• 150 minutes of moderate to vigorous cardiovascular activity per week (brisk walking, swimming, cycling; for at least 20 to 30 minutes throughout the week)

  • Strength training two-to-three times a week (lifting weights or resistance band exercises)

  • Daily balance challenges (standing on one leg or balance-focused activities)

  • Seven to eight hours of sleep each night

  • Less sedentary time (break up long periods of sitting with movement)

According to Di Ciacca, these are five examples of simple exercises that seniors can try at home to improve their muscle efficiency, flexibility and balance:

Simply stand up from a chair and sit back down with control. This exercise helps with lower body strength and is functional for daily activities like getting out of bed or a chair.

Young blonde girl smiling happy training at sport center.
Being able to stand up with control and lower back down into a hard chair can be very beneficial, Di Ciacca said. (Image via Getty)

Holding light weights or water bottles, march in place. This improves balance and lower body strength.

Marching can help people improve their balance, which is good for walking outdoors, on undulating surfaces or just carrying groceries. (Image via Getty)
Marching can help people improve their balance, which is good for walking outdoors, on undulating surfaces or just carrying groceries. (Image via Getty)

Push/pull with resistance bands

Attach a resistance band to each hand or a sturdy object and perform pushing and pulling motions. This builds upper body strength.

Happy senior lady strengthen her hands when doing workout with rubber expander on blurred background of apartment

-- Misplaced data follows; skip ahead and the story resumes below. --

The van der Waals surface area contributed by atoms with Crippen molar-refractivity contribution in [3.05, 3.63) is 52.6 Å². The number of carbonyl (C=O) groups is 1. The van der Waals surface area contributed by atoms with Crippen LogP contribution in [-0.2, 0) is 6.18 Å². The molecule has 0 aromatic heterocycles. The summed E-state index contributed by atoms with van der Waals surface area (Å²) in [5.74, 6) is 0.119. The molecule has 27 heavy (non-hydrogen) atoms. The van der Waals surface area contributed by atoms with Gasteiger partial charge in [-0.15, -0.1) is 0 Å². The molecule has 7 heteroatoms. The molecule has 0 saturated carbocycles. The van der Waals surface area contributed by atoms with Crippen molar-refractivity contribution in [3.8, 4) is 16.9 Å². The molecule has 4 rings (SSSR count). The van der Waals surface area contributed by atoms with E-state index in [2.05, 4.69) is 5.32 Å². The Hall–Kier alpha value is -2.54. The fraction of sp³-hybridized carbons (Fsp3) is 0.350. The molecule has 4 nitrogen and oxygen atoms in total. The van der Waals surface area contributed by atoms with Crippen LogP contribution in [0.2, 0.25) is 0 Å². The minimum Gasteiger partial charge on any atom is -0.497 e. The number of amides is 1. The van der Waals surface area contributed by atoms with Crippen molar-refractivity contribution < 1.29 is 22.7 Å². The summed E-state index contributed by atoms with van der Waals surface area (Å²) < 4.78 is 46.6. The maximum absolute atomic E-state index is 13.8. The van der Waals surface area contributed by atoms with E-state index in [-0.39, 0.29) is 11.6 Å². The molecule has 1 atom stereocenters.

Improving functional mobility to do daily things like draw objects to us, push away from the table, pull things, or open doors, is quite important, Di Ciacca said. (Image via Getty)

Stand on one leg for a few seconds, then switch. This exercise improves balance and stability.

Domestic fitness. Fit senior woman in sportswear doing exercises on yoga mat, stretching her leg on home workout, leading active lifestyle, free space
Walking in a bit of a tandem step or walking along a balance beam, or a long line, is also good for balance, the expert advised. (Image via Getty)

Reach as high as you can to extend your entire body, to be as tall as possible, and pause for a few seconds. Then sit on a chair and draw you knees to your chest, wrap your arms around your knees and bring your chin to your chest, creating a "small" ball. This enhances flexibility and range of motion.

Senior man stretching.Beyond a specific mobility or flexibility activity,
Beyond a specific mobility or flexibility activity, "big and small" stretching throughout the day can tick a lot of boxes in moving through our full range of motion, Di Ciacca said. (Image via Getty)

It's also important for seniors to gradually increase the intensity of their workouts to continue seeing the benefits. "When you're doing exercises, they have to be somewhat challenging and it has to be a stress on the body. Otherwise, the body is not going to bother to adapt and get stronger," Di Ciacca stated.

He advised using the Rate of Perceived Exertion (RPE) scale to gauge workout intensity. If 0 is sitting down on a couch, and 10 is being chased by a bear, you want to aim for a five to seven on the scale, Di Ciacca said. You should be exerting energy, getting your heart rate up, but still be able to speak in short sentences.

For those new to exercising, Ciacca offers these tips:

  1. Consult a doctor: If you have any health conditions, check with your doctor before starting a new exercise routine.

  2. Start slow: Gradually build up your activity level over a few weeks.

  3. Focus on technique: Use proper form to avoid injuries.

  4. Consistency is key: Make exercise a regular part of your daily routine.

  5. Progress gradually: Increase the intensity and duration of workouts as you become more comfortable.

  6. Make it fun: Choose activities you enjoy to stay motivated.

And remember: it's never too late to start.

For information on structured evidence-based group fitness classes and instructor educations please visit the Canadian Centre for Activity and Aging.